ATLANTA -- New blood can change the feel and dynamic of a team, both on the field and in the clubhouse.There are plenty of new faces in the National League East. Some of them have had a major impact on their team's success the first three weeks of the season.
ATLANTA -- New blood can change the feel and dynamic of a team, both on the field and in the clubhouse.
There are plenty of new faces in the National League East. Some of them have had a major impact on their team's success the first three weeks of the season. Others have not. Here is a look at some of the most notable newcomers in the NL East entering Thursday:
Who's the new guy? Outfielder Preston Tucker
How's it going so far? Tucker has been taking advantage of his opportunities in left field as top prospect Ronald Acuna plays in Triple-A. Tucker entered Thursday with 13 hits, including two doubles and three home runs, in 53 plate appearances. He has posted an .821 OPS as Atlanta's lineup scored runs in bunches early.
What's on deck? Many people expected Acuna to join the team this week, but he has struggled early. He could remain with Gwinnett until he shows consistent results. In the meantime, Tucker will continue to play. After that, he is expected to strengthen the Braves' bench.
Number to know: 92.6. Tucker's average exit velocity of balls in play ranks 23rd out of 204 batters (minimum 30 balls in play).
Who's the new guy? Outfielder Lewis Brinson
How's it going so far? Brinson joined the organization in the offseason as a key piece in the Christian Yelich deal with Milwaukee. He hit .280 (7-for-25) through Miami's first five games, but he is just 1-for-36 in 11 games since. Marlins manager Don Mattingly gave him a break this week in New York to work on his swing in the batting cage.
What's on deck? Brinson eventually will have to show some improvement at the plate or he could be optioned to Triple-A, where there will be less pressure to perform and more opportunities to work on his adjustments. But Brinson is Miami'sNo. 1 prospect for a reason. The Marlins believe he will get rolling at some point.
Number to know: 15 -- the number of Brinson's strikeouts in 36 at-bats during the 11-game skid.
Who's the new guy? Third baseman Todd Frazier
How's it going so far? Frazier signed a two-year, $17 million contract just a few days before Spring Training. The early returns have been phenomenal, posting a .929 OPS in 73 plate appearances. Frazier not only has been a force in the Mets' lineup, but he has been solid defensively at third base and aggressive on the basepaths. Frazier has emerged as a clubhouse leader, too. He even invented the "salt and pepper shaker" celebration. Bonus points for that? Sure, why not?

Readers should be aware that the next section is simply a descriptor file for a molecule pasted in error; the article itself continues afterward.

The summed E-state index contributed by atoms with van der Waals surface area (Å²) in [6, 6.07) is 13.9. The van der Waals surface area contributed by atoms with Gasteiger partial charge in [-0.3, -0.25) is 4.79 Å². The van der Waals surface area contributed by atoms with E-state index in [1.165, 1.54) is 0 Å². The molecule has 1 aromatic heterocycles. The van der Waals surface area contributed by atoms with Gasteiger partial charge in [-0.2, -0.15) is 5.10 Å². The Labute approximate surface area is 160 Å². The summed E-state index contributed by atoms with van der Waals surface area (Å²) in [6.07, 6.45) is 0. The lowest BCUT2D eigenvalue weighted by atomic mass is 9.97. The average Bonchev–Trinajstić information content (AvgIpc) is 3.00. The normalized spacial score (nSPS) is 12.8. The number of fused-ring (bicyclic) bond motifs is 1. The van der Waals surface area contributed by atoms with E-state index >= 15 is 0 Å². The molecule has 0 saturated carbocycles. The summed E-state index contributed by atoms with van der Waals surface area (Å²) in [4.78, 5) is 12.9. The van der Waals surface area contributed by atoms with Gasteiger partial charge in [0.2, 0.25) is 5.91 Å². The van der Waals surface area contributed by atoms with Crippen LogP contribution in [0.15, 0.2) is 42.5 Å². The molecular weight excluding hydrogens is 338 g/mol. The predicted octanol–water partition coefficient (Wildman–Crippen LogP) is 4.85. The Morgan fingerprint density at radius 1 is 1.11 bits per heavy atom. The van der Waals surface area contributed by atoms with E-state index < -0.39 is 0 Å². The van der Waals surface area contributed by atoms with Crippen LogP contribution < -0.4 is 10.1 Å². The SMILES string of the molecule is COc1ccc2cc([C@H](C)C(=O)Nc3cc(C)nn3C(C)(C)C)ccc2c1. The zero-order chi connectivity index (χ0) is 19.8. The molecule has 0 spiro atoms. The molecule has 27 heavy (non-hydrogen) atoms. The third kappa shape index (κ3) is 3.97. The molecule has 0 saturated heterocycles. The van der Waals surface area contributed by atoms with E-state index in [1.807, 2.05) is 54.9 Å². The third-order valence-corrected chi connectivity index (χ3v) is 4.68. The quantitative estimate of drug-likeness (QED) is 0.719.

What's on deck? It will be interesting to see if Frazier can maintain this pace offensively. He averaged a .774 OPS the previous five seasons, following a career-best .829 OPS with the Reds in 2012. If Frazier replicates his '12 success or even exceeds it, the Mets will have one of the best bargains of the offseason.
Number to know: 15. Frazier entered the year with 819 strikeouts and 336 walks in his career. He entered Thursday with 15 walks and 17 strikeouts.
Who's the new guy? Manager Dave Martinez
How's it going so far? Martinez has not been in the spotlight much these first couple weeks, which generally is a good thing for a rookie manager. He has, however, drawn endorsements from his players, which is a good thing. "We have a manager in there who believes in us," Bryce Harper said earlier this week.
What's on deck? The Nationals have started slowly, and it is Martinez's job to get them going, injuries or not. Rightly so, Martinez has not panicked and has remained upbeat, trusting that a veteran team familiar with winning knows how to navigate itself through a rough patch.
Number to know: 3.38. Washington's starters rank eighth in the Majors with a 3.38 ERA. If that number holds, the Nats should start winning some games in the near future.
Who's the new guy? Starting pitcher Jacob Arrieta
How's it going so far? Arrieta will make his third start of the season Thursday against the Pirates. His first two starts have gone well. Since Arrieta allowed two earned runs in his first inning in his first start April 8 against the Marlins, he has 1.86 ERA in 9 2/3 innings. He has allowed seven hits, two earned runs and one walk in that stretch. Arrieta has struck out six.
What's on deck? One of the reasons Arrieta did not sign until March 12 is that teams had concerns about a dip in performance since he won the NL Cy Young Award in 2015. A few more solid starts in the coming weeks should make the Phillies feel more comfortable about his three-year, $75 million contract.
Number to know: 91.8. Arrieta's fastball velocity has been a focus the past few seasons. It is averaging 91.8 mph through two starts, which is a slight decline from last season (92.2 mph).
Todd Zolecki has covered the Phillies since 2003, and for MLB.com since 2009. Follow him on Twitter and Facebook and listen to his podcast.